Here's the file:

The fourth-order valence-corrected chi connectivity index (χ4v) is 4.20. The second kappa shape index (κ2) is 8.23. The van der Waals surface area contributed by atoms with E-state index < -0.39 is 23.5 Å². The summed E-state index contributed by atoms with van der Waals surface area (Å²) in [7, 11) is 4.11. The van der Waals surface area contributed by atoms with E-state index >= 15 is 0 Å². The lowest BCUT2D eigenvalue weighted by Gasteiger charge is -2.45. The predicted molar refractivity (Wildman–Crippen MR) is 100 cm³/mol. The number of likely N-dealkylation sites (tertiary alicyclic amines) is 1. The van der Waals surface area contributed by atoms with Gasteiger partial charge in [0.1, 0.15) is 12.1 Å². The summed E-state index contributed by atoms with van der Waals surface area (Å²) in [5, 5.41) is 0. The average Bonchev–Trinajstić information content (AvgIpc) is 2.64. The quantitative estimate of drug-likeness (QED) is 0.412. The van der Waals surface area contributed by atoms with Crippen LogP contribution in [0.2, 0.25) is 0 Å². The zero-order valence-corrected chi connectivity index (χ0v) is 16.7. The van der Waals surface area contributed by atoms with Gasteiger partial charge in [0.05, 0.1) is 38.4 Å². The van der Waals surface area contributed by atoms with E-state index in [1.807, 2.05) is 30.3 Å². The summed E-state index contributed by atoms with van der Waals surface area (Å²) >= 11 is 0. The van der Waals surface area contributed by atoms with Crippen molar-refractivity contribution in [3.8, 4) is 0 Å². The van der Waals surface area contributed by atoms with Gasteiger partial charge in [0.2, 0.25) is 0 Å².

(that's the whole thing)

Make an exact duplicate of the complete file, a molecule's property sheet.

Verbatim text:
The fourth-order valence-corrected chi connectivity index (χ4v) is 4.20. The second kappa shape index (κ2) is 8.23. The van der Waals surface area contributed by atoms with E-state index < -0.39 is 23.5 Å². The summed E-state index contributed by atoms with van der Waals surface area (Å²) in [7, 11) is 4.11. The van der Waals surface area contributed by atoms with E-state index >= 15 is 0 Å². The lowest BCUT2D eigenvalue weighted by Gasteiger charge is -2.45. The predicted molar refractivity (Wildman–Crippen MR) is 100 cm³/mol. The number of likely N-dealkylation sites (tertiary alicyclic amines) is 1. The van der Waals surface area contributed by atoms with Gasteiger partial charge in [0.1, 0.15) is 12.1 Å². The summed E-state index contributed by atoms with van der Waals surface area (Å²) in [5, 5.41) is 0. The average Bonchev–Trinajstić information content (AvgIpc) is 2.64. The quantitative estimate of drug-likeness (QED) is 0.412. The van der Waals surface area contributed by atoms with Crippen LogP contribution in [0.2, 0.25) is 0 Å². The zero-order valence-corrected chi connectivity index (χ0v) is 16.7. The van der Waals surface area contributed by atoms with Gasteiger partial charge in [0.05, 0.1) is 38.4 Å². The van der Waals surface area contributed by atoms with E-state index in [1.807, 2.05) is 30.3 Å². The summed E-state index contributed by atoms with van der Waals surface area (Å²) >= 11 is 0. The van der Waals surface area contributed by atoms with Crippen molar-refractivity contribution in [3.8, 4) is 0 Å². The van der Waals surface area contributed by atoms with Gasteiger partial charge in [0.2, 0.25) is 0 Å².